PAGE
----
The Peter Pan character’s hook may be due to the crocodile, but the author was inspired by an affliction that challenges hundreds of thousands of people.
When James Barrie, the author of Peter Pan, wrote his everlasting story his choice of the villainous Captain Hook, whose one hand had been snapped off by a crocodile, wasn’t created by happenstance. Barrie’s own ailment was the inspiration for his character, a problem of the hand known as Dupuytren’s disease.
Dupuytren’s disease (pronounced doo-pa-trens), also referred to as a Viking or Celtic disease or Dupuytren’s Contracture, is an ailment that causes one’s hand or hands to contract into an almost claw and Barrie is not the only person of historical note that suffered from it. The Papal Benediction sign, with bent ring and small fingers, may have had its beginnings with a pope who suffered from Dupuytren’s.
The disease is named after Dr. Guillaume Dupuytren, who was Napoleon’s surgeon, and in his time was perhaps the most famous surgeon in France. In 1831 he operated on patients and then lectured on a condition causing bent fingers. Although he wasn’t the first one to observe and treat the condition, his name was thereafter attached to the disease.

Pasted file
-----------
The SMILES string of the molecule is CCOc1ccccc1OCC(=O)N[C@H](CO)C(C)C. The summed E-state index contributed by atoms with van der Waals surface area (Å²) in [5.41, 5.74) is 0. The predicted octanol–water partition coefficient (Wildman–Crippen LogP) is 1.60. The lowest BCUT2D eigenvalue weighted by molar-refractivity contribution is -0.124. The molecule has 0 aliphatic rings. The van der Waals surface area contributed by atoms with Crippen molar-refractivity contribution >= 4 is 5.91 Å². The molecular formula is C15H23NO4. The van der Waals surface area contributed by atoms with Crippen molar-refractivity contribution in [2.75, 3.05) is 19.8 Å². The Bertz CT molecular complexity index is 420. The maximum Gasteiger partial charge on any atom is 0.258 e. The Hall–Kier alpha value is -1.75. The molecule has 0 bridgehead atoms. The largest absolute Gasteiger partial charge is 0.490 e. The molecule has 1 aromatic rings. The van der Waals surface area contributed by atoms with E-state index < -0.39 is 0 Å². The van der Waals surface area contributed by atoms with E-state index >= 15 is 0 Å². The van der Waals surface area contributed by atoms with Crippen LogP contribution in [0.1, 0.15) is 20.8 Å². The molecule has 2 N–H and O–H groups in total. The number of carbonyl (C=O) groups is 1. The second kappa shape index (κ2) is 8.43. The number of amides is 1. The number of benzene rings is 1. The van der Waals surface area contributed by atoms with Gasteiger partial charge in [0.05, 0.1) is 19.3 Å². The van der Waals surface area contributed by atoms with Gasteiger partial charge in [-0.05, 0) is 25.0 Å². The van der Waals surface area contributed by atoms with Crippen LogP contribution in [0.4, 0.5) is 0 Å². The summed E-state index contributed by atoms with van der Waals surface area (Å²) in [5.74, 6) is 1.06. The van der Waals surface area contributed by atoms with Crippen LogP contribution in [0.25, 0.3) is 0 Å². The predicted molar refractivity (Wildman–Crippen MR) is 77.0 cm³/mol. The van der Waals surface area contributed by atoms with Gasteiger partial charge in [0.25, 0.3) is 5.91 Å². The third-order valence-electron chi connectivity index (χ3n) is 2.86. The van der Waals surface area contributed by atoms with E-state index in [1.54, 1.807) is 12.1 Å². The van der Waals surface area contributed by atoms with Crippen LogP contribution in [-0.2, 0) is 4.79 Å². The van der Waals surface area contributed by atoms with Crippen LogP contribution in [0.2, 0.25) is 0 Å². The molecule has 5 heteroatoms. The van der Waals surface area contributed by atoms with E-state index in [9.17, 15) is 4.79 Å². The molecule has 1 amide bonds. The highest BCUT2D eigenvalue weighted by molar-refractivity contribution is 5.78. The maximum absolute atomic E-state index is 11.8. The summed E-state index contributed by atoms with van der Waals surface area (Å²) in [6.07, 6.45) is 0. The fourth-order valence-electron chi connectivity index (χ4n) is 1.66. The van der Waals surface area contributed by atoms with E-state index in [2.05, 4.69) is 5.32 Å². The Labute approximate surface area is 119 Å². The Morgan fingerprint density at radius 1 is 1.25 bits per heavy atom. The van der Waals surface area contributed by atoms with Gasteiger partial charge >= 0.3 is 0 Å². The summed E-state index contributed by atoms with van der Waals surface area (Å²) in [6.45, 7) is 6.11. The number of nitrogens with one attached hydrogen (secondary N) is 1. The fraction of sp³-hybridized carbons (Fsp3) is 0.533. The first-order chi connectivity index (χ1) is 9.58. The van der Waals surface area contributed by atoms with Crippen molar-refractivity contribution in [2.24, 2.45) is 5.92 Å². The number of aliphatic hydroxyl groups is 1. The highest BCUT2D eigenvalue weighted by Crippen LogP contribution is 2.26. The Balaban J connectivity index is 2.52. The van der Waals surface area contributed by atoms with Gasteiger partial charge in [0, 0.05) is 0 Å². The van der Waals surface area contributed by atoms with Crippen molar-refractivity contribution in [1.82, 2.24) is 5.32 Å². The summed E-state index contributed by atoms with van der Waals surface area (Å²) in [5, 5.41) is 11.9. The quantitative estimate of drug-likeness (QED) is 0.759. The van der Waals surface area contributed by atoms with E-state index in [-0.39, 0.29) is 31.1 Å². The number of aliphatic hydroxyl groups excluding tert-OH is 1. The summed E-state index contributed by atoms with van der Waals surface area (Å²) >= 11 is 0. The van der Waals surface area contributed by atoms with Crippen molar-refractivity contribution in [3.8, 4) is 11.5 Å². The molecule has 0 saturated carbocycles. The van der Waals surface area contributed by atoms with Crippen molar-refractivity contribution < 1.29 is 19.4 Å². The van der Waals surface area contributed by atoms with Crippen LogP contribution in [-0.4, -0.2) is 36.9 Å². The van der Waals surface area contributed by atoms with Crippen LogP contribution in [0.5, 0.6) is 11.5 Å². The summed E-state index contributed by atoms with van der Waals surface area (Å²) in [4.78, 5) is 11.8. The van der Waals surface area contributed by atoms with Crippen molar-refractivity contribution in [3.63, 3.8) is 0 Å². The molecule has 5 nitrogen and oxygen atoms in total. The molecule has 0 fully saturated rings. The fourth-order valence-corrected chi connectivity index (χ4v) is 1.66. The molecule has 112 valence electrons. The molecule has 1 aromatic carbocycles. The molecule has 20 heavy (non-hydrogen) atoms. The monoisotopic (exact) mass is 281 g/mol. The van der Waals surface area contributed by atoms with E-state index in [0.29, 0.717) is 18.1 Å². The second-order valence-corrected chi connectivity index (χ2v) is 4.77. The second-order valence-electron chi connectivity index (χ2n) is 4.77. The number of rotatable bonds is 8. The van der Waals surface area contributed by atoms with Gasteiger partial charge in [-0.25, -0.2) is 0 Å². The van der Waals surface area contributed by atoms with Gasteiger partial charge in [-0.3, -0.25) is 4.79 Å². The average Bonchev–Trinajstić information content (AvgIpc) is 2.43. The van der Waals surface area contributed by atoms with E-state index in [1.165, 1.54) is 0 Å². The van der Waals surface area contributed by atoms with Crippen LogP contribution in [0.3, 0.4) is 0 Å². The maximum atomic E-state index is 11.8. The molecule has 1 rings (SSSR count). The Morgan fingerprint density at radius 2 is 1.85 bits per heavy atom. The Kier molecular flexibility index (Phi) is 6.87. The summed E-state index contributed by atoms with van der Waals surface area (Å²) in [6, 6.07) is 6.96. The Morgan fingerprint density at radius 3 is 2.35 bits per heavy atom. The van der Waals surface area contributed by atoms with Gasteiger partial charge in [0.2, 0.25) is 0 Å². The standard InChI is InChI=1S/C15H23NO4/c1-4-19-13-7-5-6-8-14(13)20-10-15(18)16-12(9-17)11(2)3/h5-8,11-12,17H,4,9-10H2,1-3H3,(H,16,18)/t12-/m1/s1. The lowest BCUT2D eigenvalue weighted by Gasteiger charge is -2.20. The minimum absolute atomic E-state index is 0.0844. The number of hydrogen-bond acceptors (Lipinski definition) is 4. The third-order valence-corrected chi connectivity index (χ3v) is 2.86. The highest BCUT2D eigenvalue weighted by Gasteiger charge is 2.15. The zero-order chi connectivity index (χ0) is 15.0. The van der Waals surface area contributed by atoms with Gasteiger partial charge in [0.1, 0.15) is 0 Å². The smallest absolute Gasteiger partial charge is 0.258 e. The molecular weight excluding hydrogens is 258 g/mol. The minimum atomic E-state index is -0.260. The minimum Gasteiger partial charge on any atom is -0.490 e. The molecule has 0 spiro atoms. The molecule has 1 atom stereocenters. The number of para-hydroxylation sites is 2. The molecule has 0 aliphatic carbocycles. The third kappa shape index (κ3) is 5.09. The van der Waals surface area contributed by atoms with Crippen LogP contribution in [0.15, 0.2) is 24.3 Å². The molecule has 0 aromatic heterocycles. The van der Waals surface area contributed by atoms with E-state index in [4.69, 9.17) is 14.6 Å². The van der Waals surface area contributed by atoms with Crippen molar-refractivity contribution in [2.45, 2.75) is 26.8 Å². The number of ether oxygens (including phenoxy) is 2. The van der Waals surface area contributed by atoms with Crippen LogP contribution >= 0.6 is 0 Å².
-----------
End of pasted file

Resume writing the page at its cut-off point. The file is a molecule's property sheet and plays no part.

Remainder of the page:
Today, hundreds of thousands of people in the United States alone are affected by the disease. In 2012, a member of the rock band Marillion, who goes by the name Fish, was diagnosed with the disease.
What Is It?
Stated simply, Dupuytren’s is a thickening and contracture of tissue beneath the skin on the palm of the hand and fingers. One or both hands may be affected. More specifically, the condition causes connective tissue under the skin of the palm of the hand to thicken and shrink which can cause the fingers to bend toward the palm. The bent fingers are usually unable to be fully straightened.
The disease is thought to have first occurred, or literature suggests, in the 1600s. It is thought to be an inherited disease, but the exact cause is not known nor clearly understood. There has been some thought that the disease is associated with anything from cigarette smoking, epilepsy, diabetes, to alcoholism. Even extensive use of vibrating tools has been thought to be a potential source for the problem. It is most likely to occur in middle age. The disease usually finds the ring finger affected, followed by the little finger and it’s not uncommon for several fingers to be affected. For unexplained reasons, men are more affected than women.